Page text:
Difference in fork oil weight?

PB Forum :: Mechanics' Lounge
Difference in fork oil weight?
Previous Page |
Author Message
Posted: May 6, 2019 at 2:15 Quote
I'm looking to service my Rockshox Pikes.

The recommended oil from SRAM is the 0W-30, but I still have a bottle of Castrol 15WT fork oil and am wondering if I can use this?

The 15WT rating on the Castol oil refers to the weight of the oil. How does the rating of 0W-30 on the SRAM oil compare to this, or what exactly does the SRAM rating refer to?

Posted: May 6, 2019 at 6:36 Quote
Peter Verdone has a thorough, albeit dated, page on suspension fluids. The most important message is that the "weight" ratings are inconsistent. It will be a little different from stock; don't know how much or whether the change will be a good or bad thing.

If that 0W-30 corresponds to the SAE motor oil ratings, it should be about 10 - 14 cSt at 100°C. This appears to correspond fluids rated around 10 - 20wt ... so yeah, your 15wt should be close.

Posted: May 7, 2019 at 8:06 Quote
Excellent answer! Thank you very much.

Posted: May 7, 2019 at 13:48 Quote
To add to your question and the answer, I use full synthetic 0w-30 motor oil in my pike. Cheaper and easy to find.

Cheers

Posted: May 7, 2019 at 15:38 Quote
CP-Bike wrote:
To add to your question and the answer, I use full synthetic 0w-30 motor oil in my pike. Cheaper and easy to find.

Cheers

If you're willing to spend presumably thousands of dollars on a bike, it's worth spending an extra ten bucks for the proper suspension fluid. A litre is enough for years of fork overhauls.

Posted: May 7, 2019 at 17:25 Quote
[/Quote]If you're willing to spend presumably thousands of dollars on a bike, it's worth spending an extra ten bucks for the proper suspension fluid. A litre is enough for years of fork overhauls.[/Quote]


But when you can't get your hands on any when you need it, the option I used works.

Posted: May 7, 2019 at 17:45 Quote
CP-Bike wrote:
If you're willing to spend presumably thousands of dollars on a bike, it's worth spending an extra ten bucks for the proper suspension fluid. A litre is enough for years of fork overhauls.[/Quote]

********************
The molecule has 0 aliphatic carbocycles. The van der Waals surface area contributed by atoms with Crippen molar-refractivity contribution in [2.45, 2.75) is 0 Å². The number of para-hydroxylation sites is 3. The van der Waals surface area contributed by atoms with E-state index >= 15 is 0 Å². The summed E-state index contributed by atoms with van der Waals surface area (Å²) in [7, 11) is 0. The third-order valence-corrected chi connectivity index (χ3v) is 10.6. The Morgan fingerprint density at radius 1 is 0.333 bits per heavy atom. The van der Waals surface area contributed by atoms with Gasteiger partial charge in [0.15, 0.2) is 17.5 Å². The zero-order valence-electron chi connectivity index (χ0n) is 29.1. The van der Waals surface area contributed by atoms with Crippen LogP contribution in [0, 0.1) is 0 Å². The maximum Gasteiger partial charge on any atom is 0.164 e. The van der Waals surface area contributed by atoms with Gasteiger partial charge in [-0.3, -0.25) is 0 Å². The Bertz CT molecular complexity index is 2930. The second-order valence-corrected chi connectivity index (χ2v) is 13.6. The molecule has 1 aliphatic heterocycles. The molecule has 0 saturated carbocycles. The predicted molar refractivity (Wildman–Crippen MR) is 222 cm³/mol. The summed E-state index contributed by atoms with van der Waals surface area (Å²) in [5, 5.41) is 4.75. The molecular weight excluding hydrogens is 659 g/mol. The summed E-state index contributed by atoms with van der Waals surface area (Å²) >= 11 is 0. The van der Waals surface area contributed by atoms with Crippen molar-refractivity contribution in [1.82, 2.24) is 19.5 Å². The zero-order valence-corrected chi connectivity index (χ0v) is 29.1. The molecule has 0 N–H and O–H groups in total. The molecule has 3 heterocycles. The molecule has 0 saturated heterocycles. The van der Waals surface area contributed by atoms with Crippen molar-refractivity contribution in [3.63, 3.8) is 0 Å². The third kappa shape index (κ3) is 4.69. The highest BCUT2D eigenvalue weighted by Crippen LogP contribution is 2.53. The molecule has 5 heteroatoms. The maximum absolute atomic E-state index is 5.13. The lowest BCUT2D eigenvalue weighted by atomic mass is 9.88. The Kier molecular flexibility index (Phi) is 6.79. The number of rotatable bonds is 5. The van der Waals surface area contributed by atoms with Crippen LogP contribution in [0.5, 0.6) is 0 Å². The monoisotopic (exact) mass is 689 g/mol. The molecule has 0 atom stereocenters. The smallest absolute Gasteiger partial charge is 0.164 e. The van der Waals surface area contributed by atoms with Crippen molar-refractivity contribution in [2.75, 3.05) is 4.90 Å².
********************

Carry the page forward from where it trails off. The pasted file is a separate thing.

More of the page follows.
But when you can't get your hands on any when you need it, the option I used works.[/Quote]

Are you certain, for example, the formulation of your motor oil has the right balance of ingredients that swell or shrink nitrile rubber fork seals?

It's questionable, even as an emergency measure. It doesn't warrant a recommendation of doing so.

Posted: May 7, 2019 at 18:21 Quote
R-M-R wrote:
CP-Bike wrote:
If you're willing to spend presumably thousands of dollars on a bike, it's worth spending an extra ten bucks for the proper suspension fluid. A litre is enough for years of fork overhauls.

But when you can't get your hands on any when you need it, the option I used works.[/Quote]

Are you certain, for example, the formulation of your motor oil has the right balance of ingredients that swell or shrink nitrile rubber fork seals?

It's questionable, even as an emergency measure. It doesn't warrant a recommendation of doing so.[/Quote]

While I don't disagree that you should probably just use the oil that was specificity formulated for the application.....Motor oil is generally fine in any suspension application where the oil is used for lubrication, Its generally not effective when the oil is required for damping.

Some applications can even use ATF. Older MTB suspension, and plenty of moto applications actually refer to motor oil use in suspension for lubrication.

Its a far from questionable. there is abundance of discussion on this topic on plenty of forums dating back quite some time. Enduro seals even used recommend motor oil for some of their applications (although I cont find the reference document)